What is the difference between mediation and arbitration?

Mediation and arbitration may or may not be binding, depending on the dispute resolution clause or contract agreed upon between the parties. In most cases, mediation is not binding. Both must use a neutral third party who has no personal interest in the case.

Furthermore, in mediation, the mediator does not judge the case. Instead, the mediator helps the parties negotiate a solution to the issue and eventually come to an agreement. Often, the parties or their lawyers will then put their agreement down in writing that both parties sign.

On the other hand, with arbitration, the arbitrator may act as the judge by making decisions about evidence and giving written opinions. Those opinions may or may not be binding. Other differences include the following:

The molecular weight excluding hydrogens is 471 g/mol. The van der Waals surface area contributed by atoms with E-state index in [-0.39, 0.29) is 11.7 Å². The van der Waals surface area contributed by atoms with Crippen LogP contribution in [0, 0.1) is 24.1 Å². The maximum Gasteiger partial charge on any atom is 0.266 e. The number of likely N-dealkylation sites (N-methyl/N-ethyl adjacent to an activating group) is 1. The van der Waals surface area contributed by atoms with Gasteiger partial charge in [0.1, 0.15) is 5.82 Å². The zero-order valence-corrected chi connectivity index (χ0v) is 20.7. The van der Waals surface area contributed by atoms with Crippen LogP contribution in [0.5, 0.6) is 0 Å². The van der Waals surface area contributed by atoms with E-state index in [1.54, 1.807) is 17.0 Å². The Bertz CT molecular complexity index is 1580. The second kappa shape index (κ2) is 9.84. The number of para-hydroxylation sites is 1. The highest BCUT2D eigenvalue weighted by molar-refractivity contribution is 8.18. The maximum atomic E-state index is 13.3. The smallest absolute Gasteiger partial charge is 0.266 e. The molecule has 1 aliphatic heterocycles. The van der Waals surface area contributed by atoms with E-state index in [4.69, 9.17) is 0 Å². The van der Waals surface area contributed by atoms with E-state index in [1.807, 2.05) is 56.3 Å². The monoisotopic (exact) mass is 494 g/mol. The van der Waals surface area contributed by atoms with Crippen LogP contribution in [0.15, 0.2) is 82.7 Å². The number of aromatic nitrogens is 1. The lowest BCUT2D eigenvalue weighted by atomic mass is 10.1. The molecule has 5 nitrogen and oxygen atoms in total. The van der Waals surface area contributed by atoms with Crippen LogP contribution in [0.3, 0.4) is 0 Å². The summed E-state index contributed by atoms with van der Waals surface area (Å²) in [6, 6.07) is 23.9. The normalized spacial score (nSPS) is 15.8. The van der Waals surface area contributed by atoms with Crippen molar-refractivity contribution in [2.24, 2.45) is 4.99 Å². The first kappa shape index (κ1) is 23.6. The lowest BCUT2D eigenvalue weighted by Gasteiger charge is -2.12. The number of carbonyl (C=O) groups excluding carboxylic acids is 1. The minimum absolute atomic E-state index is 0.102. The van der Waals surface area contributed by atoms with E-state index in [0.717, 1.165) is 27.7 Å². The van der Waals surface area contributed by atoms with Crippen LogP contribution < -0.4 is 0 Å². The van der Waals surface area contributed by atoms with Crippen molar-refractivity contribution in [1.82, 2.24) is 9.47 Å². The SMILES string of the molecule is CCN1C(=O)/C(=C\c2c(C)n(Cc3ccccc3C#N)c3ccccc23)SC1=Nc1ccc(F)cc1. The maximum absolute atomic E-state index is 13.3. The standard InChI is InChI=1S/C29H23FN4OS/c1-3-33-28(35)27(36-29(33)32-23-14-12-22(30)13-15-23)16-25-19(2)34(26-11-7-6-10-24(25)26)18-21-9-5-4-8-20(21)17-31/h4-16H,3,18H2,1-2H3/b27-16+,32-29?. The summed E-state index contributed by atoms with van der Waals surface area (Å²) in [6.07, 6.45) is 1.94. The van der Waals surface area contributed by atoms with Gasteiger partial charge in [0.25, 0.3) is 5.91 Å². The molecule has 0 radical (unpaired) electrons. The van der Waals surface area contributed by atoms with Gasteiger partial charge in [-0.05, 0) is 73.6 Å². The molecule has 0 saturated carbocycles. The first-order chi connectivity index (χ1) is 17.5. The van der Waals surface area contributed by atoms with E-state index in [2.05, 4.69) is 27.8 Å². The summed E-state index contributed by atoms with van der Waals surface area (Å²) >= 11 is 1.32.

• Arbitration may be decided by a panel of arbitrators or a single arbitrator. If a case goes to mediation, there is generally just one mediator.
  • An arbitrator may render a decision on the matter, while a mediator facilitates a negotiation.
  • Arbitration ends when the arbitrator hands down a decision. Mediation ends when the parties reach a settlement or an impasse.
  • A court trial and judgment may be substituted by binding arbitration. Generally, with mediation, the trial is stayed pending the outcome of the mediation.

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